Solidarity was responding to Sports Minister Tokozile Xasa’s sensational remark about the trade union’s court case on quotas in sport. The trade union requested the minister to “drop her unfounded allegations and to first study Solidarity’s application before passing comment on its contents”.
The move comes after the minister said Solidarity was “frustrating” the country’s transformation agenda and that it wanted to “preserve the apartheid agenda” by means of the court case.
Solidarity says in view her remarks the minister apparently will be instructing “the country’s top lawyers to oppose the application”.
According to Anton van der Bijl, head of Solidarity’s Labour Law division, this type of sensational politicking was to be expected in the run-up to the national elections in 2019. “It is shocking that a minister can make such statements. It is clear that the minister has not deigned herself to read the court papers before criticising it. I challenge the minister to substantiate any of her points of criticism by quoting any such references in our application,” Van der Bijl emphasised.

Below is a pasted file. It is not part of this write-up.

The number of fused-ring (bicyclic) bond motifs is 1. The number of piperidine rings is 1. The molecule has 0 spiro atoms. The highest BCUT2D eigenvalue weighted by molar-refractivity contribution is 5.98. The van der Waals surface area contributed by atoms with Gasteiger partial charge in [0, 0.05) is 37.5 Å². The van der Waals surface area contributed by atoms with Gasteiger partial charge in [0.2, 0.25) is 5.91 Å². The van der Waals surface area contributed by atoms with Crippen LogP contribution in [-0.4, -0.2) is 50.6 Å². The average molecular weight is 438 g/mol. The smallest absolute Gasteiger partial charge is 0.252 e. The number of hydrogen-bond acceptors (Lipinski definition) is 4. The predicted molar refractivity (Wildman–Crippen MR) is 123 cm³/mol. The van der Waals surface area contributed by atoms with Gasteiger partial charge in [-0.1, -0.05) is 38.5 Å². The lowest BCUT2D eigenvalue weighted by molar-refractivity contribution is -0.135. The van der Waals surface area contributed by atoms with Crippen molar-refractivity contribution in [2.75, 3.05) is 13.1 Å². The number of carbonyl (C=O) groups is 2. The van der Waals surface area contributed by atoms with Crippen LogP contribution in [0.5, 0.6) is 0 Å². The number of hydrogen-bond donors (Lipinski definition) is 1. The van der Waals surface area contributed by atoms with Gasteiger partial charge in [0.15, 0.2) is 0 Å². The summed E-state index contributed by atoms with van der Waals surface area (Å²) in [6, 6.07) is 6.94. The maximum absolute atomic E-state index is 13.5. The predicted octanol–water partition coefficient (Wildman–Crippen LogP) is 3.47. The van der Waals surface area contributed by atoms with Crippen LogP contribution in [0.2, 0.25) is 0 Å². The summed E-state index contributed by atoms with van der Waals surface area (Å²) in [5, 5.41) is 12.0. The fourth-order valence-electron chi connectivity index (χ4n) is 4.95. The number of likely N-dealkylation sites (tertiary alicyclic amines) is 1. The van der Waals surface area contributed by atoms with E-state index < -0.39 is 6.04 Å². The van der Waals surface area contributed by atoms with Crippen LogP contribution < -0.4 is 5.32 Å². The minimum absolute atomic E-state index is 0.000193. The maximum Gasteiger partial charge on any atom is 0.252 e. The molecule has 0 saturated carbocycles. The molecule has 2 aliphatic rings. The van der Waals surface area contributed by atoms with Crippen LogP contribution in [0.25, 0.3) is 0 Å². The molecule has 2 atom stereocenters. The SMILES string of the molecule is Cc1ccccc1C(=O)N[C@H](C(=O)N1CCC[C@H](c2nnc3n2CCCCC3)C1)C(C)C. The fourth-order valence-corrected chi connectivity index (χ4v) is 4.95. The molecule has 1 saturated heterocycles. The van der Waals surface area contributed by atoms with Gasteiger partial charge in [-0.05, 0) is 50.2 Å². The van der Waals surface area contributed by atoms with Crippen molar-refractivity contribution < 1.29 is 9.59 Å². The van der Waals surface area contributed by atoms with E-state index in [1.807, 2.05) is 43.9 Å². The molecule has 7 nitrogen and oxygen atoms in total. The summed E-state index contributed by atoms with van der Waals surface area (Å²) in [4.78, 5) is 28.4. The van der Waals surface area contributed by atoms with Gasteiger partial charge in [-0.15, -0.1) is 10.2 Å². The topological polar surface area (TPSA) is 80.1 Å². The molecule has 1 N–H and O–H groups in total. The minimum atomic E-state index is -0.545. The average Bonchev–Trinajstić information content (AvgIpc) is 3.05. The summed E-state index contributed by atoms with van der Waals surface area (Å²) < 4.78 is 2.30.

Van der Bijl contends that if the minister reads the court papers she would clearly notice that Solidarity’s case is not propagating an anti-transformation agenda as such as she claims it does, but that it aims to have the one-sided, racially-based quota system declared unlawful. “The extent to which the minister and several sports federations impose race as sole criterion for team selection flies in the face of the constitutional rights players and the public have,” Van der Bijl said.
“We are looking forward to meeting her and the country’s top lawyers – the latter unfortunately being paid for by the taxpayer – in court,” Van der Bijl concluded.